Most people celebrate their birthday from a very early age. It’s an opportunity to celebrate your achievements so far and spend quality time with your friends and family. In recent decades, the birthday tradition has become progressively more commercialised. We celebrate with parties, presents and the traditional birthday cake.
However, the exact origin of the birthday traditions remains fairly ambiguous. Various historians have formulated and gathered hypotheses on the tradition of birthday celebrations and when they started.
You can thank the Romans, Greek and Persians for your birthday present.
In ancient times, birthdays were a reason to celebrate the survival of your first year. Without doctors and advanced medicine, life expectancies were far shorter and more unpredictable. Teeth and stone were traditional gifts in these times, and a calendar had been created.
The Egyptians were the first Ancient civilisation to celebrate their pharaohs’ birthdays.
The earliest mention of a birthday celebration is around 3,000 BCE, with the Bible’s reference to a Pharaoh’s birthday. In ancient times, when a Pharaoh was crowned, they transformed into a God. Their coronation was way more significant than their birth date. Historians believe that the first mention of a birthday in the Bible actually references a Pharaoh’s coronation, not a birth date.
Romans from aristocrat families throw full-on birthday celebrations 2000 years ago.
The Romans were the first ones to celebrate the everyday man’s birthday instead of a God or Pharaoh. Poor Romans called their birthday celebration a ‘Name Day’ – which is where the Game of Thrones reference comes from.
The Romans would celebrate with their family and friends, and they would receive a special cake of wheat flour, olive oil, honey and grated cheese for their 50th birthday. Nowadays, a chocolate birthday gift is more popular than the standard Roman cake. Unfortunately, women didn’t get to celebrate their birthday until the 12th century.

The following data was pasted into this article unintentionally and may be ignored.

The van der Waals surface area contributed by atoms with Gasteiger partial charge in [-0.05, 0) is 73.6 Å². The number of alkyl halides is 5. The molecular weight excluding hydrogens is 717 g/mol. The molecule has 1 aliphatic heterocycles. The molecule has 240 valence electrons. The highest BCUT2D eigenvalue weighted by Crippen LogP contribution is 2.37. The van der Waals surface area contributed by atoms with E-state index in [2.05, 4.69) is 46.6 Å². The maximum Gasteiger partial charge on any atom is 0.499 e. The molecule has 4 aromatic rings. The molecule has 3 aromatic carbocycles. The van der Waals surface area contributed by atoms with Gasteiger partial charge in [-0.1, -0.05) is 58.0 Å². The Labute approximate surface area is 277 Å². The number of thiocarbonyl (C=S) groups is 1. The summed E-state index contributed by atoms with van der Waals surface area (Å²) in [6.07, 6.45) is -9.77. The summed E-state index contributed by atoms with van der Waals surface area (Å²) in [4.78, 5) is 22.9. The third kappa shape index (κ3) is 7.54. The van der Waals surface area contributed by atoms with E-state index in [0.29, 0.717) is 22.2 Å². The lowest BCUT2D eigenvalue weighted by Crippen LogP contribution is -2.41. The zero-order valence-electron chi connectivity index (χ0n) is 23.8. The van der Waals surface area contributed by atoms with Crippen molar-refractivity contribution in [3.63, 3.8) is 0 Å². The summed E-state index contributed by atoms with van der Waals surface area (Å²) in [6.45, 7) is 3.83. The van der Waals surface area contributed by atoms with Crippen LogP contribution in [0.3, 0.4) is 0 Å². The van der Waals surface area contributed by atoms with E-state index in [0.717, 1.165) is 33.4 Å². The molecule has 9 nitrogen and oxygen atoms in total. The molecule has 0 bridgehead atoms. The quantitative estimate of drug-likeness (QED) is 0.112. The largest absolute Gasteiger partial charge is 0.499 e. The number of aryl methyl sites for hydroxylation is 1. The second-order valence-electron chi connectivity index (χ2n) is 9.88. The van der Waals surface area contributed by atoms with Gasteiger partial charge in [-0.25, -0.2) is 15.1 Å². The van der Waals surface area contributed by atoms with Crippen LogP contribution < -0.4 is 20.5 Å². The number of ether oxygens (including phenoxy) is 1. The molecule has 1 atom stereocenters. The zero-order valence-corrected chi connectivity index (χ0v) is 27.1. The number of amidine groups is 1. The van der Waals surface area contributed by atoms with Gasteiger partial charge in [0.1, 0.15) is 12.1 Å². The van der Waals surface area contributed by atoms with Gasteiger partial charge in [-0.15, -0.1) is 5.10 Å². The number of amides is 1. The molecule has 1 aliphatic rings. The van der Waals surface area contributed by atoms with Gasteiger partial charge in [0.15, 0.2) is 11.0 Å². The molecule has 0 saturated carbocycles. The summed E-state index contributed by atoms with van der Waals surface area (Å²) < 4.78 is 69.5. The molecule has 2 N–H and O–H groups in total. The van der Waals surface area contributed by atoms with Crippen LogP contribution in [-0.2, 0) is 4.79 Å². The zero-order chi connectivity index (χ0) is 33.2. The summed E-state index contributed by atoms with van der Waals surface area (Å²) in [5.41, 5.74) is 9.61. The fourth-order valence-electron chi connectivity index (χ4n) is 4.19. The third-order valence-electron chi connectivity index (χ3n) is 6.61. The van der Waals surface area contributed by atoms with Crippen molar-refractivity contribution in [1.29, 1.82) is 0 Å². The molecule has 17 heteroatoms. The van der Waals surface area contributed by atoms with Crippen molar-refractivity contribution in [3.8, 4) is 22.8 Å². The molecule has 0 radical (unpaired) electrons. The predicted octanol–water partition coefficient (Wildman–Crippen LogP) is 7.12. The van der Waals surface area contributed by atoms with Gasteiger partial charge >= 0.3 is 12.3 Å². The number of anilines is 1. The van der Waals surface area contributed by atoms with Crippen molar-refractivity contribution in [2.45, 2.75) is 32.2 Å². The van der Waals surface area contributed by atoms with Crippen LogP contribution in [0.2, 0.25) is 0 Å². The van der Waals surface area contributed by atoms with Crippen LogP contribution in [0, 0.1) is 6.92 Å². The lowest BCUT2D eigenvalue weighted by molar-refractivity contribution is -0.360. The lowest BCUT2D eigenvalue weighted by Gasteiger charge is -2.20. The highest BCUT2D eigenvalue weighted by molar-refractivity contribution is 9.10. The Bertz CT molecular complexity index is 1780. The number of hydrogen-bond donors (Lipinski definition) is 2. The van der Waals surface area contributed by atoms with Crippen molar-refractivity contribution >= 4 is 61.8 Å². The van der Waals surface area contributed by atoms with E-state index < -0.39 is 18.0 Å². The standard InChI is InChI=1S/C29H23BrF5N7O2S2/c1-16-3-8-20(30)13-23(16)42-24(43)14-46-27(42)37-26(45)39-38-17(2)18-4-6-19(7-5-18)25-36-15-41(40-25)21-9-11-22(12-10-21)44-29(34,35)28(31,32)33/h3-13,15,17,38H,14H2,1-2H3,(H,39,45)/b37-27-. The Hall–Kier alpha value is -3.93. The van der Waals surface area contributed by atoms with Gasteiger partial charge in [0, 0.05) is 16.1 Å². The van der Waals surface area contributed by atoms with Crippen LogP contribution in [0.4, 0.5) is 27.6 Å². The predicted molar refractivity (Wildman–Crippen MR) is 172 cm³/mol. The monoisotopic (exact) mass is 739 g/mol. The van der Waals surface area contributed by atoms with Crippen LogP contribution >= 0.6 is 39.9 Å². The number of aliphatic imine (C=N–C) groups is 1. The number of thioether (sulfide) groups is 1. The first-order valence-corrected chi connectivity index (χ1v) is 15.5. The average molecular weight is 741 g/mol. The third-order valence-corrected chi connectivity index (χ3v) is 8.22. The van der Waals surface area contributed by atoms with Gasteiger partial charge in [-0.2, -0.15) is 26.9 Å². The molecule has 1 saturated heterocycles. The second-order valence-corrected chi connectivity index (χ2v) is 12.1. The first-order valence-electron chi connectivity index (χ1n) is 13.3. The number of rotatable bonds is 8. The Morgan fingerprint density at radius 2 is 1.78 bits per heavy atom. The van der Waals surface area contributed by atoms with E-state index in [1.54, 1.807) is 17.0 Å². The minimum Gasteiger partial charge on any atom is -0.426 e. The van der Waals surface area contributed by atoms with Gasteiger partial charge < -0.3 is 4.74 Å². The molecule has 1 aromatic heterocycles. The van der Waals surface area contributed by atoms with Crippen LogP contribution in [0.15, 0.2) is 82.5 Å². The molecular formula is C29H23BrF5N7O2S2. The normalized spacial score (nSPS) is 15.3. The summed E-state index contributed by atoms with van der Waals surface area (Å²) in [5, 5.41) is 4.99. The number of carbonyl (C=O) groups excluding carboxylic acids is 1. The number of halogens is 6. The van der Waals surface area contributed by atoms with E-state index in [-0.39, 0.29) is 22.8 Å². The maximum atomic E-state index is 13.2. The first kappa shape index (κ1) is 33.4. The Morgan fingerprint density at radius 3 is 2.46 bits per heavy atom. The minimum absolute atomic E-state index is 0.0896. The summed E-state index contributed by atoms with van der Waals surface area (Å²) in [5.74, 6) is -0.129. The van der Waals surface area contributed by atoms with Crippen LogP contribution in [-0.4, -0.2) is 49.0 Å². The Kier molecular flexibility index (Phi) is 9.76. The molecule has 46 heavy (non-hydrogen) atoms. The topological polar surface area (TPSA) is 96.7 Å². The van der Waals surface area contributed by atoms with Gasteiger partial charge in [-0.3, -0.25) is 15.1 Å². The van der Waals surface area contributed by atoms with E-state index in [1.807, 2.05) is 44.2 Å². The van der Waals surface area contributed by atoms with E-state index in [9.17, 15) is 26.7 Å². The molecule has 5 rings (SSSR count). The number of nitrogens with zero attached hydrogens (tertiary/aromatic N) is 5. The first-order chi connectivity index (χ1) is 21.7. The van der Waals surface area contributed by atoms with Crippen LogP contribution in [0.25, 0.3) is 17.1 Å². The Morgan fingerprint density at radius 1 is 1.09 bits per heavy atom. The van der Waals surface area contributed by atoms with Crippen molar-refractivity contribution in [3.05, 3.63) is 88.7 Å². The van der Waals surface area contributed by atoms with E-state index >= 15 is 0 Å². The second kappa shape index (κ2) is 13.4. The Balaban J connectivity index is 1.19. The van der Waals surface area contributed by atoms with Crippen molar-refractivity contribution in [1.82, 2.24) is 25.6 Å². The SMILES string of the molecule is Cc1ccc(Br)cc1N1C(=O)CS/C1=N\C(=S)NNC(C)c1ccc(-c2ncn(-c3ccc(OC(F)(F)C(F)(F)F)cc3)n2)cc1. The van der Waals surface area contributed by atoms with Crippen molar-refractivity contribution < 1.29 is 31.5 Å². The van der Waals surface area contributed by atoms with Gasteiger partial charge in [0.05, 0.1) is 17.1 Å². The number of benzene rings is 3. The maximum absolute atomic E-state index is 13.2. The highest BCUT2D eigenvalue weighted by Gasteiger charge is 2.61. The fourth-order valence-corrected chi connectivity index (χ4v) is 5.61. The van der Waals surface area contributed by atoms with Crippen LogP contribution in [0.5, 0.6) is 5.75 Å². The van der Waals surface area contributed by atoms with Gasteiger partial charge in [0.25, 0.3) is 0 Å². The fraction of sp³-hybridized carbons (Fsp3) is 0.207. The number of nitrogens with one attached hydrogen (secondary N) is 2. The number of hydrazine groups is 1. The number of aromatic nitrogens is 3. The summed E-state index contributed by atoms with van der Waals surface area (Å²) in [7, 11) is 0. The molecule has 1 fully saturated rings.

It all started as a form of protection.
The Greeks adopted the Egyptian birthday tradition. However, they believed that birthdays welcomed evil spirits and began lighting candles to ward off the dark forces. So, birthday candles actually started as a protective measure.
The Greeks also gathered around their family and friends to give them birthday wishes and cheers. They brought gifts and made lots of noise to scare off unwanted spirits. Noisy birthday parties are particularly popular in British culture today – but for a very different reason …
Birthdays were celebrated around the world at this point, and China made the child’s birthday more special than others. We now give presents as a sign of affection or to celebrate someone’s existence. We party, blow up balloons and light candles to celebrate our loved one’s age and life so far. Birthdays are no longer associated with evil spirits, thankfully.